Skip to Main Content


Reflections on this Year – and a Look Ahead as the new Yale-NUS College Dean of Faculty

August 13, 2018
by Jeannette Ickovics

It was wonderful this year to bring greater visibility to public health at Yale-NUS College. Synchronous with the mission of Yale-NUS, I hosted a series of events that highlighted the role of public health in an interconnected and diverse world. Our unique transdisciplinary approach makes public health a perfect lens to understand the significance of a liberal arts and sciences education in a rapidly changing world, and provides the potential for rich collaboration across disciplines.

We began last November with a facilitated conversation entitled Resilient Cities: A Model for Social Action and Innovation. Guests included Lauren Sorkin, Regional Director, 100 Resilient Cities, and Dr. Murali Chandrashekaran, Vice Provost International Engagement, University of British Columbia.

In March, Dr. Sten Vermund, Dean of the Yale School of Public Health, was joined by Dr. YY Teo, Dean of the National University of Singapore's Saw Swee Hock School of Public Health, for a spirited conversation on The Future of Public Health: Leadership Perspectives from East and West. Yale President Peter Salovey introduced the speakers, and there was an exhibition of photographs and infographics from the students in my class, Community Health Assessment and Intervention.

The culminating event was a full-day conference in April, entitled Purposeful Aging/Meaningful Endings: Art, Science and Innovation, hosted by Yale-NUS College with Modern Aging Singapore and Singapore Hospice Council. I had the opportunity to curate this amazing day. Together with a fantastic organizing committee, we integrated the creativity of faculty, students, staff and community partners to catalyse a deeper understanding of our profound human experiences of life and death. A constant of life is that we age every day. And eventually, we all will die. Yet beyond the public narrative about aging, we do not often talk about these issues – they are simply too difficult and often too stigmatizing. Together, we explored cutting-edge science and artistic expression intended to enhance healthspan.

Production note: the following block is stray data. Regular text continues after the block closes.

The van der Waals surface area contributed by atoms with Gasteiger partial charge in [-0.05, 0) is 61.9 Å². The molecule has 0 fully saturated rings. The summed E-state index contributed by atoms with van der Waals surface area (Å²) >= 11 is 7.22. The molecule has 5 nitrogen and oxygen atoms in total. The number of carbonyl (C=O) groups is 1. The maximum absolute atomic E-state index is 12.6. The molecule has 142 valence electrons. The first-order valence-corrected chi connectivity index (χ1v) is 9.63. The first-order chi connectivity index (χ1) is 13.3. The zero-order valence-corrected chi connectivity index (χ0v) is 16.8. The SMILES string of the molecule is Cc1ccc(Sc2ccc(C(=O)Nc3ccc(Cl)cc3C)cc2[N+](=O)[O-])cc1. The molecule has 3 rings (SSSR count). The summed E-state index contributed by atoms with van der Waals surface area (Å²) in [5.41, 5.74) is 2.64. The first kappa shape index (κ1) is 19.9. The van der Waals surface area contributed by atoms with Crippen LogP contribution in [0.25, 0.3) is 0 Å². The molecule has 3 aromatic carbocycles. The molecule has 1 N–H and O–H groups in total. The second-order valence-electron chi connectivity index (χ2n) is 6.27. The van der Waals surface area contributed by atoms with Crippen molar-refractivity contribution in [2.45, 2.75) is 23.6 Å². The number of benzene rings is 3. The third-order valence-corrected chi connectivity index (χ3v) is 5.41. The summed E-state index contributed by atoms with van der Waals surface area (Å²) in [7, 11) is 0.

It is difficult for me to select the moments in the day that were most meaningful or poignant, though here are a few:

  • The excitement of scientists Dr. Elissa Epel, Dr. Brian Kennedy and Dr. Jan Gruber presenting their cutting-edge work in basic-to-clinical science on expanding healthspan.
  • A public conversation between philosophers Andrew Bailey, Matthew Walker and sociologist Anju Paul based on Dr. Ezekiel Emmanuel’s provocative essay Why I Hope to Die at 75.
  • Gabriel Ibasco, winner of the Write Your Own Obituary contest for his essay, “Transforming Beliefs.”
  • A panel that included a palliative care physician, Melissa Chan, private sector leader, Laura Deal Lacey and social psychologist, Dr. Becca Levy on breaking down the stigma associated with aging and death.
  • A theatrical adaptation of Max Porter’s Grief is the Thing with Feathers.
  • The Asia premiere of Tse Go La At the Threshold of This Life, a cantata composed by Andrea Clearfield, with conservatory students Yuru Lee and Mark Yeo.
  • In addition, there was an exhibition of paintings, photographs and films from more than two dozen hospice patients and students.

I invite you to watch one or more of the videos, and I hope that this kind of transdisciplinary conference is one we can conduct again addressing other challenging issues such as mental health, human migration or climate change.

I will close out this set of blogposts with deep gratitude to so many of you. Sincere thanks to Dean Sten Vermund for his support of my visiting professorship, and to Yale-NUS College President Tan Tai Yong and others in Singapore for their warm welcome and generosity.

I will be staying on at Yale-NUS College as the new Dean of Faculty. I am excited to expand the work we started this year, and to integrate the opportunities at the college, in Singapore and in the region. We all are indeed deeply connected by a commitment to scholarship and teaching that promotes innovative ideas and, just perhaps, makes the world a better place.


Jeannette Ickovics is the Samuel and Liselotte Herman Professor of Social and Behavioral Sciences at the Yale School of Public Health and Professor of Psychology at Yale University. She is a Visiting Professor at Yale-National University of Singapore for the 2017-2018 academic year. This is her first trip to Singapore, and she will be writing a monthly blog about her experiences that will appear on Yale School of Public Health social media.

Submitted by Elisabeth Reitman on June 21, 2018